Have you had any experiences where you felt like sexism contributed to how you were treated?
"At a soundcheck once when I was a drummer, I checked all the different pieces of the kit. The next logical step is to check the whole kit, as is the standard pattern. But the soundguy said check the kick and I didn’t hear that because he didn’t have a microphone, so I checked the whole kit. He came up and totally dressed me down in front of the room and was said, “You need to listen to people. You think you totally know what you are doing but you would learn something if you took a minute and listened to people.” And because I was like 18, I quietly had a little sulk. But then I was like, “He never would have said that to a six foot two guitar player guy.” I was like, “Wow, I thought that was a myth, but that totally happened.”
Another good one where me and my other drummer from my other band had booked a tour of the UK and we got to play a gig in London. He went around front to get them to open the back door. I was trying to go in the back door after I had reverse parked a splitter van and the bouncer was like, “Sorry, girlfriends have to stay upstairs until sound check is done.”
Most of the time I’ve been lucky to be in bands with guys who are like very aware and supportive. So, I mean, I would never want to be tarring everyone with the same brush. But occasionally you come up against a dinosaur who doesn’t seem to realize that the 50’s aren’t happening now."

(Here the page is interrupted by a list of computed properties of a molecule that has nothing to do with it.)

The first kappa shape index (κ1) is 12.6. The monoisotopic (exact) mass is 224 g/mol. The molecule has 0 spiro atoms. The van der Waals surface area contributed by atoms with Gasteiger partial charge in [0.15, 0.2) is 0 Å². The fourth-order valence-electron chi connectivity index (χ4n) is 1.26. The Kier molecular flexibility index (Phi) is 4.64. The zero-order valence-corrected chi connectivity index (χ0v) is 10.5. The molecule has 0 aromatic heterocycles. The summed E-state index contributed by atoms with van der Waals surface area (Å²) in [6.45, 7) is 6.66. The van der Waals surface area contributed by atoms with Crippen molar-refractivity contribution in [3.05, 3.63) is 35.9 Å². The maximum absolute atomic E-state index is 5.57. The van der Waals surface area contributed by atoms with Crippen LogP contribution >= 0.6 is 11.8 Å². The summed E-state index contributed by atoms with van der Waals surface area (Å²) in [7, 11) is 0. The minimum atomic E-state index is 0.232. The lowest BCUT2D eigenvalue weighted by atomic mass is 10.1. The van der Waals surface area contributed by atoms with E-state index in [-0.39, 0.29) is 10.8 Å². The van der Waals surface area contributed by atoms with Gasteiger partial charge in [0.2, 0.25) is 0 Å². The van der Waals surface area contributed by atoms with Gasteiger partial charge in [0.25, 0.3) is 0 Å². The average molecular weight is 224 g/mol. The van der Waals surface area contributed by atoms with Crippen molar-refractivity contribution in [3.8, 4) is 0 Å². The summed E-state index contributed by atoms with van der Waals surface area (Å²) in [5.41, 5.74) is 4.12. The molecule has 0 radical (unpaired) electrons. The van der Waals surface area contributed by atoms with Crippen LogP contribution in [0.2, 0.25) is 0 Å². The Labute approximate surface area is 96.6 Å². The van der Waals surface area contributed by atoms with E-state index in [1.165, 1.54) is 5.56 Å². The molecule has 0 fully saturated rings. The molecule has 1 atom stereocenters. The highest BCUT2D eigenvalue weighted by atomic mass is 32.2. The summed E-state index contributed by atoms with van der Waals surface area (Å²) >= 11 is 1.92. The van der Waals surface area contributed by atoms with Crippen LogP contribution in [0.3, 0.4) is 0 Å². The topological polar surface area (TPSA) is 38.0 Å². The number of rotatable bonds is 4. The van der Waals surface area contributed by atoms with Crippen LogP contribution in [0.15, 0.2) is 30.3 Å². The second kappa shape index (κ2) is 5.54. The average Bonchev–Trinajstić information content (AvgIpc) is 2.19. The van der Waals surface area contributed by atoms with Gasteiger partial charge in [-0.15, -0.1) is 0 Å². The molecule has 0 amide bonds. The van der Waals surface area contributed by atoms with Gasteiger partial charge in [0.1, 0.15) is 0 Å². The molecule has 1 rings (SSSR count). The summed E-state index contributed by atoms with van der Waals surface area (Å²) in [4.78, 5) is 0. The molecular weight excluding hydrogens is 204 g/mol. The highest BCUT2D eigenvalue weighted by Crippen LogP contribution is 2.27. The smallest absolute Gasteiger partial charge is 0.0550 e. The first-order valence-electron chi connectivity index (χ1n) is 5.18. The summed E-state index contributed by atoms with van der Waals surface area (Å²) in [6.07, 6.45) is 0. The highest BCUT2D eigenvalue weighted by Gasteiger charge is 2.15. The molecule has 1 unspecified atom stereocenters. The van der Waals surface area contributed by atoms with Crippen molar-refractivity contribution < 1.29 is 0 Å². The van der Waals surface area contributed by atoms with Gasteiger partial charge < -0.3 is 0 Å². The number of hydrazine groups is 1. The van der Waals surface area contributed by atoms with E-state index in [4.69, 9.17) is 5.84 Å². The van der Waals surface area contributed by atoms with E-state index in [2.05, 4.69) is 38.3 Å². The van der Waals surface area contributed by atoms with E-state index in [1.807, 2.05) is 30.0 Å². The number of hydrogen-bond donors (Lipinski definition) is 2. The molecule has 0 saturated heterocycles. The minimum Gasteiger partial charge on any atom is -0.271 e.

What do you do to combat that when they happen?
"I used to find it really upsetting, hence the kick drum crying thing. Now I guess it pisses me off more. I try to say one assertive thing to the person and then just walk away. I don’t know if I want to get into a massive debate with somebody in the middle of a venue. So I think, no, if I just continue doing things as good as if not better, maybe that’s the best way forward.
Also, it’s been helpful to have TYCI [the women’s collective Lauren founded: http://www.tyci.org.uk, https://soundcloud.com/tyciblog]. It’s been helpful in terms of meeting other women in the community. That feels like a positive thing to do. With this kind of stuff I sometimes worry it’s quite easy to be like, “This is rubbish. That’s terrible.” And concentrate on the negative stuff and not say anything about the positive stuff. My angle is to be aware of the negative stuff but try to focus on the amazing number of female musicians who are doing great things and try and bring out that somehow. I’m an idealist. Probably won’t work, but we can try."